Man-made vault for OPG’s low-level nuclear waste

22 December 2011

Ontario Power Generation (OPG), the public utility that owns the Darlington, Pickering and Bruce nuclear operations, is seeking federal permission to construct a vault 680 metres below the Bruce complex, near the eastern shore of Lake Huron, for the storage of nuclear waste.

The site would be a man-made rock cavern carved out of tectonically stable shale and limestone, a kilometre from the lake. But unlike the planned national deep geological repository for intensely radioactive spent reactor fuel, the “deep rock vault” in Tiverton, Ontario will handle only low and medium radioactive waste. High-level nuclear waste is forbidden.

About 200 000 cubic metres of radwaste — about a century’s worth — from the Darlington, Pickering and Bruceplants is to go into in the vault.  OPG says the 450 million-year-old rock formations will remain stable for at least the next few million years and, “limit the movement of radioactivity to very slow rates.”

Nearby Goderich hosts the world’s largest underground salt mine, evidence the area has not been subjected to deep groundwater activity for a very long time. Under pressure, such as that from an earthquake, salt formations tend to flow and become self-sealing at depths of about 600 metres.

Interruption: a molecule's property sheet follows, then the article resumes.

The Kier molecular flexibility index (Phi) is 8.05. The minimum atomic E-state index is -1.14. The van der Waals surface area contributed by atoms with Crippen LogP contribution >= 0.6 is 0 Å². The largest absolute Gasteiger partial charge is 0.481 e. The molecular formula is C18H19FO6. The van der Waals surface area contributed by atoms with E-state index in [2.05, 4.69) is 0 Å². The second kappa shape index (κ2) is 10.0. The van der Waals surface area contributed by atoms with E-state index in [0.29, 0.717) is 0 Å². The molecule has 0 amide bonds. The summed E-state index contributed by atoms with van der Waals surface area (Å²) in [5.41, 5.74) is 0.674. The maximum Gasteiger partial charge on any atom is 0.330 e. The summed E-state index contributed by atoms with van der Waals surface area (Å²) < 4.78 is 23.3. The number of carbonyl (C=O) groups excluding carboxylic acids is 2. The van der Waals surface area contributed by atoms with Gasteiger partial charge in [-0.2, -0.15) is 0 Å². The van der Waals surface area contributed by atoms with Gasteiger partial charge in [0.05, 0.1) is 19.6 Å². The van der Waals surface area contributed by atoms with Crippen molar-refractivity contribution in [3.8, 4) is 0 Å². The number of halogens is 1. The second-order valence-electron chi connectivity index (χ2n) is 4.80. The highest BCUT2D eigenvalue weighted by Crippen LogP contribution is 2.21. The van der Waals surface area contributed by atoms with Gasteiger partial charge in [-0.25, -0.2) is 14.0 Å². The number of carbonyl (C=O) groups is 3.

Albert Sweetnam, OPG’s executive vice-president of nuclear projects, defended the project against worries that it is too close to Lake Huron. At 680 metres it is, “completely isolated from the deepest point of the lake in the vicinity, about 180 metres,” he said. The presence of salt formations and absence of deep groundwater means that "the only way to extract that water out of that rock is to crush it. The rock is impermeable. The water doesn’t move" he said.

Similar low and intermediate nuclear waste repositories already operate in Sweden, Finland and the United States. OPG says it is too early to calculate the total cost, though it will certainly amount to hundreds of millions of dollars. Until then, much of the waste will continue to be stored at Bruce’s 40-year-old, above-ground Western Waste Management Facility.

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